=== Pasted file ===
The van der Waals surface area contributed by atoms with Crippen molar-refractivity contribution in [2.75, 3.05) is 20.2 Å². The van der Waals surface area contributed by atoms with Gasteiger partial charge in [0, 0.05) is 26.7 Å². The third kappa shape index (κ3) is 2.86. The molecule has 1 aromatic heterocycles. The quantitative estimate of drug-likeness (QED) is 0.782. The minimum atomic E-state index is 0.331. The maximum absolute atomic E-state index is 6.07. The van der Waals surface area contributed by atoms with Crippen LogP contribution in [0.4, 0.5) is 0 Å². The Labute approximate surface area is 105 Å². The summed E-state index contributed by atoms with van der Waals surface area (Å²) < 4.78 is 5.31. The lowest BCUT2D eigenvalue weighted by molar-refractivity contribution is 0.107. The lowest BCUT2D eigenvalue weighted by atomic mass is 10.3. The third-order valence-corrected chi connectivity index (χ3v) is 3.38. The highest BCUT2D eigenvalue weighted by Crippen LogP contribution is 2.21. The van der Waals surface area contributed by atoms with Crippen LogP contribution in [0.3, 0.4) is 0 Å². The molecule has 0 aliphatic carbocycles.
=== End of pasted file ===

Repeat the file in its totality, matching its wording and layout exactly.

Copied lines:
The van der Waals surface area contributed by atoms with Crippen molar-refractivity contribution in [2.75, 3.05) is 20.2 Å². The van der Waals surface area contributed by atoms with Gasteiger partial charge in [0, 0.05) is 26.7 Å². The third kappa shape index (κ3) is 2.86. The molecule has 1 aromatic heterocycles. The quantitative estimate of drug-likeness (QED) is 0.782. The minimum atomic E-state index is 0.331. The maximum absolute atomic E-state index is 6.07. The van der Waals surface area contributed by atoms with Crippen LogP contribution in [0.4, 0.5) is 0 Å². The Labute approximate surface area is 105 Å². The summed E-state index contributed by atoms with van der Waals surface area (Å²) < 4.78 is 5.31. The lowest BCUT2D eigenvalue weighted by molar-refractivity contribution is 0.107. The lowest BCUT2D eigenvalue weighted by atomic mass is 10.3. The third-order valence-corrected chi connectivity index (χ3v) is 3.38. The highest BCUT2D eigenvalue weighted by Crippen LogP contribution is 2.21. The van der Waals surface area contributed by atoms with Crippen LogP contribution in [0.3, 0.4) is 0 Å². The molecule has 0 aliphatic carbocycles.